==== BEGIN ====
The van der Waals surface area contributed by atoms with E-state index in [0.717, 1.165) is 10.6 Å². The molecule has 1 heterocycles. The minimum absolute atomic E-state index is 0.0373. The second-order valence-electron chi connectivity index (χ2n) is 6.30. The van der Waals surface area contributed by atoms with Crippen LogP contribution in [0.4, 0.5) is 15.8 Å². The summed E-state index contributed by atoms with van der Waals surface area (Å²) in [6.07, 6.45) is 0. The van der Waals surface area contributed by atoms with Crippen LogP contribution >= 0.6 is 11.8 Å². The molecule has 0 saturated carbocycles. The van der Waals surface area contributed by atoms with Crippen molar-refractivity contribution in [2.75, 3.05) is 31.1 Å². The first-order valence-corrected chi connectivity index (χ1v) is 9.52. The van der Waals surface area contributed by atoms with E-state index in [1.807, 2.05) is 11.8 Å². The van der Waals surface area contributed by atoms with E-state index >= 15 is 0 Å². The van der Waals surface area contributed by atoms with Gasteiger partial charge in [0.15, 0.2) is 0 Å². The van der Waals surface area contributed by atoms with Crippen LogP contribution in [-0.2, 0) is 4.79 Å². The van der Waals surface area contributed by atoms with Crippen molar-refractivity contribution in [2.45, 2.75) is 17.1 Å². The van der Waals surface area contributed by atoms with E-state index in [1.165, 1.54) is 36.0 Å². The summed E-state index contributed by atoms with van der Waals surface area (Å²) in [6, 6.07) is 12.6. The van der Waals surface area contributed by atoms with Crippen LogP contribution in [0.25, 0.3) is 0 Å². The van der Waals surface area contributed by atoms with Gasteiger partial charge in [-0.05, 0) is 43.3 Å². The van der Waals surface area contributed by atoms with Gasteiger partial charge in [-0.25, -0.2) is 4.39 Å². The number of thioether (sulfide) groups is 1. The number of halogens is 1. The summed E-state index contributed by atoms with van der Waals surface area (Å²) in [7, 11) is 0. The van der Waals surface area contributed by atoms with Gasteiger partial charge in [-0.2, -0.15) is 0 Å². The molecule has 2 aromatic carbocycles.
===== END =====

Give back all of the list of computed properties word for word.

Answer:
The van der Waals surface area contributed by atoms with E-state index in [0.717, 1.165) is 10.6 Å². The molecule has 1 heterocycles. The minimum absolute atomic E-state index is 0.0373. The second-order valence-electron chi connectivity index (χ2n) is 6.30. The van der Waals surface area contributed by atoms with Crippen LogP contribution in [0.4, 0.5) is 15.8 Å². The summed E-state index contributed by atoms with van der Waals surface area (Å²) in [6.07, 6.45) is 0. The van der Waals surface area contributed by atoms with Crippen LogP contribution >= 0.6 is 11.8 Å². The molecule has 0 saturated carbocycles. The van der Waals surface area contributed by atoms with Crippen molar-refractivity contribution in [2.75, 3.05) is 31.1 Å². The first-order valence-corrected chi connectivity index (χ1v) is 9.52. The van der Waals surface area contributed by atoms with E-state index in [1.807, 2.05) is 11.8 Å². The van der Waals surface area contributed by atoms with E-state index >= 15 is 0 Å². The van der Waals surface area contributed by atoms with Gasteiger partial charge in [0.15, 0.2) is 0 Å². The van der Waals surface area contributed by atoms with Crippen LogP contribution in [-0.2, 0) is 4.79 Å². The van der Waals surface area contributed by atoms with Crippen molar-refractivity contribution in [2.45, 2.75) is 17.1 Å². The van der Waals surface area contributed by atoms with E-state index in [1.165, 1.54) is 36.0 Å². The summed E-state index contributed by atoms with van der Waals surface area (Å²) in [6, 6.07) is 12.6. The van der Waals surface area contributed by atoms with Crippen LogP contribution in [0.25, 0.3) is 0 Å². The van der Waals surface area contributed by atoms with Gasteiger partial charge in [-0.05, 0) is 43.3 Å². The van der Waals surface area contributed by atoms with Gasteiger partial charge in [-0.25, -0.2) is 4.39 Å². The number of thioether (sulfide) groups is 1. The number of halogens is 1. The summed E-state index contributed by atoms with van der Waals surface area (Å²) in [7, 11) is 0. The van der Waals surface area contributed by atoms with Gasteiger partial charge in [-0.2, -0.15) is 0 Å². The molecule has 2 aromatic carbocycles.